Engineers charged with devising repositories for nuclear waste face no small task.
The repository must be maintenance-free, prevent its contents from escaping either as liquids or noxious gases, resist intrusion by plants, animals and humans, and be acceptable to the general public and a vast army of state and federal regulators. Last, but not least, it must be able to isolate the nuclear waste for at least 1,000 years.
According to Richard Wing and Glendon Gee, writing in a recent issue of Civil Engineering, the knowledge of the ancients is playing a large role in designing the perfect caps for modern dumps to contain materials that could prove dangerous to generations who will not be born for centuries yet to come.
Before beginning the process of building a test cap at the Hanford nuclear waste site in the state of Washington, engineers studied tombs and temples that have survived for millenia. Many of the ancient sites have survived intact in spite of centuries of weathering and erosin as well as human and animal exploration. Of particular interest were the methods used by the engineers of antiquity to prevent water from reaching protected chambers within the sites even in regions that experience annual flooding.
Natural geological analogs of artificial pits were also examined. Some natural pits in the vicinity of the Hanford site have remained essentially unchanged for 13,000 years when the last ice age receded. What both the natural and artificial pits appeared to have in common was a layering of fine soils over coarser materials which, in turn, capped a more or less impermeable layer of clay or asphalt that prevented water from either entering or leaving.
At the Waterford site, a series of 10 layers, of differing depths and composition, were placed over the test pit. The top layer consists of about 3 feet of fine loam that stores water for recycling back to the atmosphere and to support plant life to aid in evaporation and transpiration. Beneath the topsoil lies nearly 12 feet of layers differing in composition from silt to coarse gravel and broken asphalt similar to that removed from roads being resurfaced. These layers are designed to prevent root systems and animal burrows from penetrating below the top layer and to help create a favorable water cycle for the surface vegetation.
The coarse materials may also discourage human explorers from digging deeper into the cap. Next comes a 6-inch layer of asphalt designed to prevent water from percolating into the interior or water and gases from escaping. The coarse gravel just above is expected to serve as a drainage medium to channel percolating water to the edges of the pit. Finally several feet of compacted soil lie beneath the asphalt covering the stored materails.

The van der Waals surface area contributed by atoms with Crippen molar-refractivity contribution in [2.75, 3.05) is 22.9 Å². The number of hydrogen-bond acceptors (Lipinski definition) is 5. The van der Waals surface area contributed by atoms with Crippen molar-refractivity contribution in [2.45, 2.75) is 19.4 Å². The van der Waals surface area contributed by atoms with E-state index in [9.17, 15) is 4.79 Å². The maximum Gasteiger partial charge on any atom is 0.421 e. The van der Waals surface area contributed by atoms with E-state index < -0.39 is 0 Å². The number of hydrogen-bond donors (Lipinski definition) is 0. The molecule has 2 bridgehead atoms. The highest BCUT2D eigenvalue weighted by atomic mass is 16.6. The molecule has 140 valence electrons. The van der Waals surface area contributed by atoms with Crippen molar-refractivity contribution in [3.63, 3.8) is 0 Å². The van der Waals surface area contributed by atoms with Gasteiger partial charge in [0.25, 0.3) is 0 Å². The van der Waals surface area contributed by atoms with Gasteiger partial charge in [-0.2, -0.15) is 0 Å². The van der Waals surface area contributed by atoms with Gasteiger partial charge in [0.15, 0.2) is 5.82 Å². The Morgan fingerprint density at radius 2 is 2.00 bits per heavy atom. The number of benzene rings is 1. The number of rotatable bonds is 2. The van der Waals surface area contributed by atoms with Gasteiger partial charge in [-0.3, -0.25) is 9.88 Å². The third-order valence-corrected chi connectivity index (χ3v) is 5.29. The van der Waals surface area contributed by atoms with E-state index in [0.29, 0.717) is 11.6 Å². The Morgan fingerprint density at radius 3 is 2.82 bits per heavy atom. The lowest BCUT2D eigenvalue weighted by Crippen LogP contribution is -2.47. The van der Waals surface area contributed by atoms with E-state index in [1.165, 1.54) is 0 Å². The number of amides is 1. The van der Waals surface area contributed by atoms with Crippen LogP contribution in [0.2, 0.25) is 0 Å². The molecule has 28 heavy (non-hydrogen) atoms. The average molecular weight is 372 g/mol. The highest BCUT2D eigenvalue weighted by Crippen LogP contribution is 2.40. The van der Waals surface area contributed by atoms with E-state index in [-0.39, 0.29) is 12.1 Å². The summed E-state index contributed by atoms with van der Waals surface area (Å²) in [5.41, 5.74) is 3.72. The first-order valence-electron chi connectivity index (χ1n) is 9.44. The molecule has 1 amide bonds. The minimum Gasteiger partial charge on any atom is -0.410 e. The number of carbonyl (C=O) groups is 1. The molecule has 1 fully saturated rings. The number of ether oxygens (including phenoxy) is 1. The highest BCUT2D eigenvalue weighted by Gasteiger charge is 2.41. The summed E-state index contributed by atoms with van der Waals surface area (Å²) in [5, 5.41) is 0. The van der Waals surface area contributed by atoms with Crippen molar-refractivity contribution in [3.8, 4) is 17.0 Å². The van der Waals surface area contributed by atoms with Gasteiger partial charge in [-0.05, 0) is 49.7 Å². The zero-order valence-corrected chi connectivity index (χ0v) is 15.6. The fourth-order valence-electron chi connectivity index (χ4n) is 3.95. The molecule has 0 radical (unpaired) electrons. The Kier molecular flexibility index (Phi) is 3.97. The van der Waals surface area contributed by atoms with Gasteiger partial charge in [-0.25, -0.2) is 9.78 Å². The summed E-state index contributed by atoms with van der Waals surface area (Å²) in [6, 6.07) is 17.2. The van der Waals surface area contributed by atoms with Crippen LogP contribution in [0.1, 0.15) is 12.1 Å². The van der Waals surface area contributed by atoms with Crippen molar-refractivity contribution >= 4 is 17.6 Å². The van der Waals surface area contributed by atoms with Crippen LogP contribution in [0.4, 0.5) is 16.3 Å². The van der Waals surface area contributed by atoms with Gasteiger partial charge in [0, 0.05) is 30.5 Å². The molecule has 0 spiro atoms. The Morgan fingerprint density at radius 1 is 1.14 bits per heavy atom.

Tests on the experimental site have been going on for the past six years and early results have the design performing as expected. The vegetated barrier systems will store or return to the atmosphere at least three times the maximum average annual precipitation for the region. Asphalt samples from the site are being compared with artifacts that are between 500 to 3,000 years old in order to determine the aging process in buried environments. Preliminary studies show the asphalt cap should last well over the required 1,000-year period. No gases or contaminated waters have been detected escaping from the site. Because it is impossible to test the system for a millenia of average weather, it is being stressed with snow, water, and temperature variations that would occur in a 100-year time span over short time periods.
The major problem with sites being sealed for periods of a millenia or more has little to do with the physical barriers being devised. As the centuries pass, the reasons for the sites are sure to be lost to succeeding generations who may do archeological digs to see what their ancestors were at such pains to conceal. The meanings of today’s hazard logos, such as that for radioactivity, will also likely be meaningless to our descendents of centuries from now. Study groups are trying to devise non-linguistic warning signs for the sites that could be embedded into the asphalt layer to give future explorers a sense of the dangers that lie within.
Clair Wood is a science instructor at Eastern Maine Technical College and the NEWS science columnist.